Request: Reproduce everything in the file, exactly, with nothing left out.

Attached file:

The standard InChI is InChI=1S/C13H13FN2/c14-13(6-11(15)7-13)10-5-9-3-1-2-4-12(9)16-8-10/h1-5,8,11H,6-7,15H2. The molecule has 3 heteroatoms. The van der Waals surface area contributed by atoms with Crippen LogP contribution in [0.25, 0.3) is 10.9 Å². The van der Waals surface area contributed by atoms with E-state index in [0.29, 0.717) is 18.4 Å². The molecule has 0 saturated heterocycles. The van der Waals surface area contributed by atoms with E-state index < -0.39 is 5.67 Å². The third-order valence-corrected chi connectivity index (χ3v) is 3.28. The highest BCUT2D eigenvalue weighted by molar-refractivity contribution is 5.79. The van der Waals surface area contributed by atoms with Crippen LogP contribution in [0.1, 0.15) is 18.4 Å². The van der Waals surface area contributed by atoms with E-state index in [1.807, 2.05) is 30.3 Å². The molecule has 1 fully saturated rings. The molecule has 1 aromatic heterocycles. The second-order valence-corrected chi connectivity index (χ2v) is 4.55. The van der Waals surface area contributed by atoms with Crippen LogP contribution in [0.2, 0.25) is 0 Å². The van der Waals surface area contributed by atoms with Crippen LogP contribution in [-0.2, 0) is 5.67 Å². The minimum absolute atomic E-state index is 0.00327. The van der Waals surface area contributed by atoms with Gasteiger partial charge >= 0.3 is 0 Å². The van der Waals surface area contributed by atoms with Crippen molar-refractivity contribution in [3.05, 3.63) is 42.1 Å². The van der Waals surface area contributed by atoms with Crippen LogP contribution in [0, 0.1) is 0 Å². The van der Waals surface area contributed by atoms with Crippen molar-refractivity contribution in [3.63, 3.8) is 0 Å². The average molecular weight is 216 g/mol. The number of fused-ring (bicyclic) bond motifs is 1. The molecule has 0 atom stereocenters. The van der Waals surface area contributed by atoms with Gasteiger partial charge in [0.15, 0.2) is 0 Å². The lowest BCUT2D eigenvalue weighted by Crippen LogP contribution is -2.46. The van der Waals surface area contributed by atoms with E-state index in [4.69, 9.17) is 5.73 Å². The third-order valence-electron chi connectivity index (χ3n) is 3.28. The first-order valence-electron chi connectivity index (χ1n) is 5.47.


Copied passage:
The standard InChI is InChI=1S/C13H13FN2/c14-13(6-11(15)7-13)10-5-9-3-1-2-4-12(9)16-8-10/h1-5,8,11H,6-7,15H2. The molecule has 3 heteroatoms. The van der Waals surface area contributed by atoms with Crippen LogP contribution in [0.25, 0.3) is 10.9 Å². The van der Waals surface area contributed by atoms with E-state index in [0.29, 0.717) is 18.4 Å². The molecule has 0 saturated heterocycles. The van der Waals surface area contributed by atoms with E-state index < -0.39 is 5.67 Å². The third-order valence-corrected chi connectivity index (χ3v) is 3.28. The highest BCUT2D eigenvalue weighted by molar-refractivity contribution is 5.79. The van der Waals surface area contributed by atoms with Crippen LogP contribution in [0.1, 0.15) is 18.4 Å². The van der Waals surface area contributed by atoms with E-state index in [1.807, 2.05) is 30.3 Å². The molecule has 1 fully saturated rings. The molecule has 1 aromatic heterocycles. The second-order valence-corrected chi connectivity index (χ2v) is 4.55. The van der Waals surface area contributed by atoms with Crippen LogP contribution in [0.2, 0.25) is 0 Å². The van der Waals surface area contributed by atoms with Crippen LogP contribution in [-0.2, 0) is 5.67 Å². The minimum absolute atomic E-state index is 0.00327. The van der Waals surface area contributed by atoms with Gasteiger partial charge >= 0.3 is 0 Å². The van der Waals surface area contributed by atoms with Crippen molar-refractivity contribution in [3.05, 3.63) is 42.1 Å². The van der Waals surface area contributed by atoms with Crippen LogP contribution in [0, 0.1) is 0 Å². The van der Waals surface area contributed by atoms with Crippen molar-refractivity contribution in [3.63, 3.8) is 0 Å². The average molecular weight is 216 g/mol. The number of fused-ring (bicyclic) bond motifs is 1. The molecule has 0 atom stereocenters. The van der Waals surface area contributed by atoms with Gasteiger partial charge in [0.15, 0.2) is 0 Å². The lowest BCUT2D eigenvalue weighted by Crippen LogP contribution is -2.46. The van der Waals surface area contributed by atoms with E-state index in [4.69, 9.17) is 5.73 Å². The third-order valence-electron chi connectivity index (χ3n) is 3.28. The first-order valence-electron chi connectivity index (χ1n) is 5.47.